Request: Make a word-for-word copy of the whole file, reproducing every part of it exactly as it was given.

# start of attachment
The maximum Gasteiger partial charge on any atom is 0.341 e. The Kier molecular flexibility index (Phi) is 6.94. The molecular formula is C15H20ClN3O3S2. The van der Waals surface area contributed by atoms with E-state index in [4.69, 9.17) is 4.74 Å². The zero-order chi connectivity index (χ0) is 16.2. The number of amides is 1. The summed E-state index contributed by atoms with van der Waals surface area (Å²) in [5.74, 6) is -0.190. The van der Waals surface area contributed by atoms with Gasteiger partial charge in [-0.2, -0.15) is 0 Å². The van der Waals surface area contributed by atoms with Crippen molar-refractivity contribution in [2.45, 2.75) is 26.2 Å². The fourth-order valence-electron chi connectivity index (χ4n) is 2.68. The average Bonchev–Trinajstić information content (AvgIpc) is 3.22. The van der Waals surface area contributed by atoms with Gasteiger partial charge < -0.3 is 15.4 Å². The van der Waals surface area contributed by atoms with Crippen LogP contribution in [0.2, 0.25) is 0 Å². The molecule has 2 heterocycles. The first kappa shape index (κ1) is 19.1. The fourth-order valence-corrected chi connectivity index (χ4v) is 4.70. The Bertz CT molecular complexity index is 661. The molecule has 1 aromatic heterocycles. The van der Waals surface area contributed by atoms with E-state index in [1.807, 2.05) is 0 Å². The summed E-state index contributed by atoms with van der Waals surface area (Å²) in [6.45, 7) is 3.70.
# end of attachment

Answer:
The maximum Gasteiger partial charge on any atom is 0.341 e. The Kier molecular flexibility index (Phi) is 6.94. The molecular formula is C15H20ClN3O3S2. The van der Waals surface area contributed by atoms with E-state index in [4.69, 9.17) is 4.74 Å². The zero-order chi connectivity index (χ0) is 16.2. The number of amides is 1. The summed E-state index contributed by atoms with van der Waals surface area (Å²) in [5.74, 6) is -0.190. The van der Waals surface area contributed by atoms with Gasteiger partial charge in [-0.2, -0.15) is 0 Å². The van der Waals surface area contributed by atoms with Crippen molar-refractivity contribution in [2.45, 2.75) is 26.2 Å². The fourth-order valence-electron chi connectivity index (χ4n) is 2.68. The average Bonchev–Trinajstić information content (AvgIpc) is 3.22. The van der Waals surface area contributed by atoms with Gasteiger partial charge < -0.3 is 15.4 Å². The van der Waals surface area contributed by atoms with Crippen LogP contribution in [0.2, 0.25) is 0 Å². The molecule has 2 heterocycles. The first kappa shape index (κ1) is 19.1. The fourth-order valence-corrected chi connectivity index (χ4v) is 4.70. The Bertz CT molecular complexity index is 661. The molecule has 1 aromatic heterocycles. The van der Waals surface area contributed by atoms with E-state index in [1.807, 2.05) is 0 Å². The summed E-state index contributed by atoms with van der Waals surface area (Å²) in [6.45, 7) is 3.70.